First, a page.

I am pleased to welcome you to the U.S. Cluster Mapping and Registry website, where you can access the latest data, tools, and information to maximize your efforts to grow strong, job-creating regional economic ecosystems.
The U.S. Cluster Mapping and Registry website is a collaboration between the U.S. Commerce Department’s Economic Development Administration (EDA) and the Institute for Strategy and Competitiveness at Harvard Business School to generate practical, user-friendly cluster tools that can help you understand and map your community’s strengths and assets in order to better develop the strong, regional-focused economic development strategies that are so critical to our national competitiveness.
Today, successful regional economic development strategies take into account the fact that entrepreneurs and business leaders want to be around other researchers and feed off their shared creative energy. They want access to a shared talent pool and access to capital, they want to build relationships, and they want to be clustered together.
By utilizing the cluster data and analysis available through this site, you will be able to identify competitive advantages and develop the 21st century strategies that will drive the sustainable, long-term economic vitality of urban and rural communities across the nation.
Importantly, this platform also provides the opportunity to register in a national database that will showcase your activities and events to a wider public, allowing you to search for appropriate partners across the nation and learn from the best practices examples of your peers while providing free access to a rich database on the profile and performance of clusters and regional economies.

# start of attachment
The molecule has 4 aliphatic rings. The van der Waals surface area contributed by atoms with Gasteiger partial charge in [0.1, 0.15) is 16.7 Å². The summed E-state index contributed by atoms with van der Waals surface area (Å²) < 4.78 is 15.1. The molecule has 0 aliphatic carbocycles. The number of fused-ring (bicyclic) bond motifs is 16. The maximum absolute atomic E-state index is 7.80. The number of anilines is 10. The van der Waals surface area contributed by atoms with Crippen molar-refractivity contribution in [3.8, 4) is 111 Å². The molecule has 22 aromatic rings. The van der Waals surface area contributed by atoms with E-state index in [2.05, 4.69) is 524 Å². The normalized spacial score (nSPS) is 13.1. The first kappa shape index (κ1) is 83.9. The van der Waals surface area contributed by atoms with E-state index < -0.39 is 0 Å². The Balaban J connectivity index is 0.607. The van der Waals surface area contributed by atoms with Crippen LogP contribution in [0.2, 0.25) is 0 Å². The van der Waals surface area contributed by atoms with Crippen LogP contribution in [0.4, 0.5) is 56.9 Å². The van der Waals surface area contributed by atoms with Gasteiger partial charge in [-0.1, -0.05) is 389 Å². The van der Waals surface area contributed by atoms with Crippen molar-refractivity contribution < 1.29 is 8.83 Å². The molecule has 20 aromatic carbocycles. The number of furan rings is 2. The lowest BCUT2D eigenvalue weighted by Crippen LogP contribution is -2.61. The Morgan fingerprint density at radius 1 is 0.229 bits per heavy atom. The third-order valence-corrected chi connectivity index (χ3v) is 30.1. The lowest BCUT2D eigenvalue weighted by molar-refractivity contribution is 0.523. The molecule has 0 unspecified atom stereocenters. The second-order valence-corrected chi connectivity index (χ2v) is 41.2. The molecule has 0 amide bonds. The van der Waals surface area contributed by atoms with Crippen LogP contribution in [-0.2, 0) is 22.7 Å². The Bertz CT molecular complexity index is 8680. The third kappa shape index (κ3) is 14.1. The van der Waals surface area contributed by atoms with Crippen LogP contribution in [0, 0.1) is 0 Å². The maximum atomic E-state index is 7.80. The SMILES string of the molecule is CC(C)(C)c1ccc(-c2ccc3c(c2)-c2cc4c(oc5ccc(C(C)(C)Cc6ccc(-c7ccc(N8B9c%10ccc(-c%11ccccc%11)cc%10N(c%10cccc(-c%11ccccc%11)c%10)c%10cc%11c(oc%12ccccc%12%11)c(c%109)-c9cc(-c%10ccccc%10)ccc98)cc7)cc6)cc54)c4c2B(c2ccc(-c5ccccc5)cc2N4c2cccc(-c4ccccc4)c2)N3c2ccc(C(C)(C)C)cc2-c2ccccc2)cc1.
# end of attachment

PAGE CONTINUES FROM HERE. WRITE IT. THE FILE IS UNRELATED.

The U.S. Cluster Mapping and Registry project exemplifies the EDA’s commitment to promote innovation and thought leadership by providing the critical tools needed to grow regional economic ecosystems, increase the competitiveness, and create the jobs and industries of the future to ensure America’s continued leadership in the global economy.
Deputy Assistant Secretary Matt Erskine
The United States needs new tools and new collaboration mechanisms to boost competitiveness and achieve sustainable job growth. While much of the debate is focused on macroeconomic challenges, what matters most in the long-term is the health and dynamism of our nation’s regional economies. Most of the critical drivers of competitiveness are regional, not national. Clusters, as research over the last few years has clearly shown, are central to how regional economies work and to enhancing competitiveness.
The U.S. Cluster Mapping site provides practitioners, policy makers, and researchers with powerful data and tools to benchmark regional performance and enhance the potential of regional clusters for economic growth. This new site represents a step change in providing a comprehensive and detailed mapping of clusters in every regional economy. There are initial steps in delivering cluster data on geographic maps. The beta version of the site also allows all organizations relevant for clusters – from cluster initiatives to technology parks and regional economic development agencies – to register themselves in an open, searchable database.
This version of the site is only the start. Over time, its functionality will be steadily enhanced. The cluster organization database will be enriched with additional information about those organizations who want to share their profiles and activities. Geographical mapping capabilities will be dramatically enhanced. A broad range of comparative data about regional business environments will be added. And the site will provide a growing library of resources and tools to enable practitioners to make the most out of the data available.
The U.S. Cluster Mapping site aims to strengthen U.S. competitiveness by informing regional leaders and stimulating innovation. It will help clusters and regions to understand their economic composition, benchmark their performance, improve institutions, and find appropriate partners across the country. My colleagues and I are looking forward to working with you over the coming months and years in making this site the best possible tool in this endeavor. We invite your comments and questions, which will help us make the site better.
Professor Michael Porter